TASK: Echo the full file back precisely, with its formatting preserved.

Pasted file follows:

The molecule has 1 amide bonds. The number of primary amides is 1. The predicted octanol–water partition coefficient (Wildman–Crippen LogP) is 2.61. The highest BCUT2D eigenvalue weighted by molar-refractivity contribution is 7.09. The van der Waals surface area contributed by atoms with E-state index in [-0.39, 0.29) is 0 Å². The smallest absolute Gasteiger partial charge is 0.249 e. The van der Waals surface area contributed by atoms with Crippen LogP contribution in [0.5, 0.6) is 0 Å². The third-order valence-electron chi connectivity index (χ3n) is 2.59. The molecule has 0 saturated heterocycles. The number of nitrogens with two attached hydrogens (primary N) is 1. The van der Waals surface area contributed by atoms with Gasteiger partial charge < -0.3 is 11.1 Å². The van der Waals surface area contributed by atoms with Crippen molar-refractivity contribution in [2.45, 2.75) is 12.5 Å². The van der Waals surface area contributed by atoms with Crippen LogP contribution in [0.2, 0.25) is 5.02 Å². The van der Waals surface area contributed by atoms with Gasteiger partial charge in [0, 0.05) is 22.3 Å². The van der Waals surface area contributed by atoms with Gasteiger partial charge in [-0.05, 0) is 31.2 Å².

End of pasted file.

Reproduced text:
The molecule has 1 amide bonds. The number of primary amides is 1. The predicted octanol–water partition coefficient (Wildman–Crippen LogP) is 2.61. The highest BCUT2D eigenvalue weighted by molar-refractivity contribution is 7.09. The van der Waals surface area contributed by atoms with E-state index in [-0.39, 0.29) is 0 Å². The smallest absolute Gasteiger partial charge is 0.249 e. The van der Waals surface area contributed by atoms with Crippen LogP contribution in [0.5, 0.6) is 0 Å². The third-order valence-electron chi connectivity index (χ3n) is 2.59. The molecule has 0 saturated heterocycles. The number of nitrogens with two attached hydrogens (primary N) is 1. The van der Waals surface area contributed by atoms with Gasteiger partial charge < -0.3 is 11.1 Å². The van der Waals surface area contributed by atoms with Crippen molar-refractivity contribution in [2.45, 2.75) is 12.5 Å². The van der Waals surface area contributed by atoms with Crippen LogP contribution in [0.2, 0.25) is 5.02 Å². The van der Waals surface area contributed by atoms with Gasteiger partial charge in [0, 0.05) is 22.3 Å². The van der Waals surface area contributed by atoms with Gasteiger partial charge in [-0.05, 0) is 31.2 Å².